Intelsat Still Burdened With Debt Even if FCC Boosts Payout


(Bloomberg) -- Satellite provider Intelsat SA will still face a steep pile of debt even if it wins bigger payouts for giving up spectrum in a vote Friday by U.S. regulators that want the frequencies for fast 5G mobile networks.

The Federal Communications Commission is scheduled to vote on Chairman Ajit Pai’s plan to pay satellite providers as much as $9.7 billion for leaving the airwaves, with 50% of that, or $4.85 billion, potentially going to Intelsat.

Luxembourg-based Intelsat in a filing asked for 60% or more of the pot. Fellow satellite provider SES SA, which also would give up airwaves, in a filing said it should get as much as Intelsat, compared with 41% as proposed by the FCC.

Intelsat’s finances “may remain stressed even with a large relocation payment” because core portions of its business are deteriorating, Stephen Flynn, a Bloomberg Intelligence analyst, said in a Feb. 27 note. Earnings may decline next year, as some customers flee and others renew contracts at lower rates, Flynn said.

The satellite companies are seeking to give up part of the airwaves they use to beam TV and radio programs to stations, and to continue serving customers on frequencies they retain.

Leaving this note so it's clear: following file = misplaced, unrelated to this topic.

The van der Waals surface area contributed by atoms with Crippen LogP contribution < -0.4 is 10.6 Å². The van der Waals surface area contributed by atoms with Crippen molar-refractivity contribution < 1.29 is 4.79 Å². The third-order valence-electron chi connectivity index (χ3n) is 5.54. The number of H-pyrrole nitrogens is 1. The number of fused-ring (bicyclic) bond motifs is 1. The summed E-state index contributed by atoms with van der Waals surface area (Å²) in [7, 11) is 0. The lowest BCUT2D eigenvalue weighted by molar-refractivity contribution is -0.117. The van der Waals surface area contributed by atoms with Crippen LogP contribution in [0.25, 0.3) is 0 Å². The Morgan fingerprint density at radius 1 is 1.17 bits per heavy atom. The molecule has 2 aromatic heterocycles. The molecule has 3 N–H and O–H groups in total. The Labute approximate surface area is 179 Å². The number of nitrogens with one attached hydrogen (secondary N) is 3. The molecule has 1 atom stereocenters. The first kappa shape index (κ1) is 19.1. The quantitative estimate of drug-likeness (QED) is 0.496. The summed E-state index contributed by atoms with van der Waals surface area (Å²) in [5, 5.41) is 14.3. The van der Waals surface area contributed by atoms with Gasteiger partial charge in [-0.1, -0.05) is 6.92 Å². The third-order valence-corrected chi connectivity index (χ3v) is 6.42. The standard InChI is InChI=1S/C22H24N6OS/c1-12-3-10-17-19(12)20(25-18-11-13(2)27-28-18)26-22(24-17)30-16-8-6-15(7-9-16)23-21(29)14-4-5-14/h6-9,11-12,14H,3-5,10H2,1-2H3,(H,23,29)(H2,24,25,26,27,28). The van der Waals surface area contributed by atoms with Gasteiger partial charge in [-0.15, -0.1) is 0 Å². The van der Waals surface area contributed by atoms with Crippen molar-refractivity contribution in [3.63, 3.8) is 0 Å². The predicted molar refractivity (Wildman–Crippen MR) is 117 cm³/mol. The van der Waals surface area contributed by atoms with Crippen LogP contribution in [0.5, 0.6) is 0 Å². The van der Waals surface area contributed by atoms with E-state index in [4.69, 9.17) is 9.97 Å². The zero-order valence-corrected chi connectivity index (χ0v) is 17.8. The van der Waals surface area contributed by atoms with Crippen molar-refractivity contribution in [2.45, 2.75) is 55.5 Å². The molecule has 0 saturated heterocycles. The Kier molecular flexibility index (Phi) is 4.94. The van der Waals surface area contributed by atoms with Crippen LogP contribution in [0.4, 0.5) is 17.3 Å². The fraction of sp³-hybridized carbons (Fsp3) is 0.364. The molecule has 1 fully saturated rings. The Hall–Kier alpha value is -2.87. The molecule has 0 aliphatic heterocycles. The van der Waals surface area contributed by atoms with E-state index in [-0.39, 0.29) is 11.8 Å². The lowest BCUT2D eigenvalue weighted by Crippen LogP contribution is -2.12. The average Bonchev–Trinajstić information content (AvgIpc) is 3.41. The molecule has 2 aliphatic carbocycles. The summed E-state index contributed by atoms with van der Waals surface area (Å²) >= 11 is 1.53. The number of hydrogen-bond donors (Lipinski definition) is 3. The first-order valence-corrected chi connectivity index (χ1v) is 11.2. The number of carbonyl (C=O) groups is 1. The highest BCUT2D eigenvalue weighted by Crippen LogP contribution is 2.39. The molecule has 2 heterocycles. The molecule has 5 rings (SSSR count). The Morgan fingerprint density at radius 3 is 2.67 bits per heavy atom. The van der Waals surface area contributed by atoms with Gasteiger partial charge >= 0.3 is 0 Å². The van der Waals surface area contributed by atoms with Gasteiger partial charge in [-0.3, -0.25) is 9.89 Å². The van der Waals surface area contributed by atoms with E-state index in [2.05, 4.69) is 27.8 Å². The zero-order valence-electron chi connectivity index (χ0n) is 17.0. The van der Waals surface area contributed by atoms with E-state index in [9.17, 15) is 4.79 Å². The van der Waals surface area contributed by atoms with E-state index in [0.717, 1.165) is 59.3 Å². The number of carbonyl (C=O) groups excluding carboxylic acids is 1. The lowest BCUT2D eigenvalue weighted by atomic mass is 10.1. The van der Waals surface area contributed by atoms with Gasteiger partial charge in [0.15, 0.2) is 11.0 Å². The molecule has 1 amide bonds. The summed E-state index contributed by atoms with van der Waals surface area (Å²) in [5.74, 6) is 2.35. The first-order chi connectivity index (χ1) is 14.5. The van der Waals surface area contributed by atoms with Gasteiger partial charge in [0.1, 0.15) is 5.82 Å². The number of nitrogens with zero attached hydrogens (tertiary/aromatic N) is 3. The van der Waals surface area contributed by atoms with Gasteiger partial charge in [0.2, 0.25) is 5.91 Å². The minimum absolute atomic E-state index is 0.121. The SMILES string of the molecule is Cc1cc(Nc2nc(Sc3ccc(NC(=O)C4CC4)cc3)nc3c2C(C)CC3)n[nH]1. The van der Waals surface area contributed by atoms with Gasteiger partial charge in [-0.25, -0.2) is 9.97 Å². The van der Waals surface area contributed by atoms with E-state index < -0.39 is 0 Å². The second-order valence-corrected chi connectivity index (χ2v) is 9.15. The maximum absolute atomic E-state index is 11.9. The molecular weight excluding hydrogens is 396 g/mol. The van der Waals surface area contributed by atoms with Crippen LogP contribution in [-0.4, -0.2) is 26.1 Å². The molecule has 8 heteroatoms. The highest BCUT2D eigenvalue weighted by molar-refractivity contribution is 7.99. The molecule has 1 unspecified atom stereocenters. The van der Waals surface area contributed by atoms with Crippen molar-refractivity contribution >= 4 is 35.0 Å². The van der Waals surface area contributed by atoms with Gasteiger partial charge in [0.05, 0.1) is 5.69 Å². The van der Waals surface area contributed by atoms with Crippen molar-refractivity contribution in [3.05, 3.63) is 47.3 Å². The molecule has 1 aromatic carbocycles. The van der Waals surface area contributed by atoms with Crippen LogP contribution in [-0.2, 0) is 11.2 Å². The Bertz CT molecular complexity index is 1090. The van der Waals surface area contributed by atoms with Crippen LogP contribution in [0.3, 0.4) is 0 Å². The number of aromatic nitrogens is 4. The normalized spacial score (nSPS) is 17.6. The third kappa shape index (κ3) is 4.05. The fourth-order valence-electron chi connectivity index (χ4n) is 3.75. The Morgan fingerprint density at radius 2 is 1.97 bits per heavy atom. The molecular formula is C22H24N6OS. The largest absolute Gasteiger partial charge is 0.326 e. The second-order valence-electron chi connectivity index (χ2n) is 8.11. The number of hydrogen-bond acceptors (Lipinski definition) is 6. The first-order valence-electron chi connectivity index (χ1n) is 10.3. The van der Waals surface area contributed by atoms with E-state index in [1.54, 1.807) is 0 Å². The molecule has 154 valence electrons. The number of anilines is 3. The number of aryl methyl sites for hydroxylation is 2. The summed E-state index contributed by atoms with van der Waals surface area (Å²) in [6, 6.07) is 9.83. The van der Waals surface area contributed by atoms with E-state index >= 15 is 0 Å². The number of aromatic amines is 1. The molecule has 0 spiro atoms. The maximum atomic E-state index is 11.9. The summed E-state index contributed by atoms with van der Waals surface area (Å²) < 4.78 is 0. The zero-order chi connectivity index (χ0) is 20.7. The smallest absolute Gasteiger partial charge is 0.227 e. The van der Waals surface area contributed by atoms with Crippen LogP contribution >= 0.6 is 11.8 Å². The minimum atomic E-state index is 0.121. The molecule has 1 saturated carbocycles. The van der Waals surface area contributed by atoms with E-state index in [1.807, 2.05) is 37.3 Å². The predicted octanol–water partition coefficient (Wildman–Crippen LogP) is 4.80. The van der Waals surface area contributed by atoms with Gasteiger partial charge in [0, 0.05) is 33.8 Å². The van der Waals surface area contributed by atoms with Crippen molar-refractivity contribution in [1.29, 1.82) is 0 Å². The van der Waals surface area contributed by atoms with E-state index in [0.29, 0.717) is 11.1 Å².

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The FCC on Feb. 7 released its plan that would pay the $9.7 billion to Intelsat, SES and other companies if they hit deadlines for leaving the airwaves, and another $3.3 billion to $5.2 billion in reimbursement for costs of making the switch.

Under the FCC’s plan as announced Feb. 7, SES would get about $4 billion, and Paris-based Eutelsat Communications SA could receive $468 million.

The frequencies in question are in the 3.7 gigahertz-to-4.2 gigahertz area of spectrum, known as the C-band. Intelsat and SES dominate that patch of airwaves, which are considered well-suited for 5G networks. Proponents say the frequencies are needed to help the U.S. beat China in the race to 5G, the next-generation of wireless technology that promises to transform everything from robotic surgery to autonomous vehicles.

David Tepper’s Appaloosa hedge fund took an activist stake of 7.4% in Intelsat and has called for the company to reject the FCC’s plan.

©2020 Bloomberg L.P.

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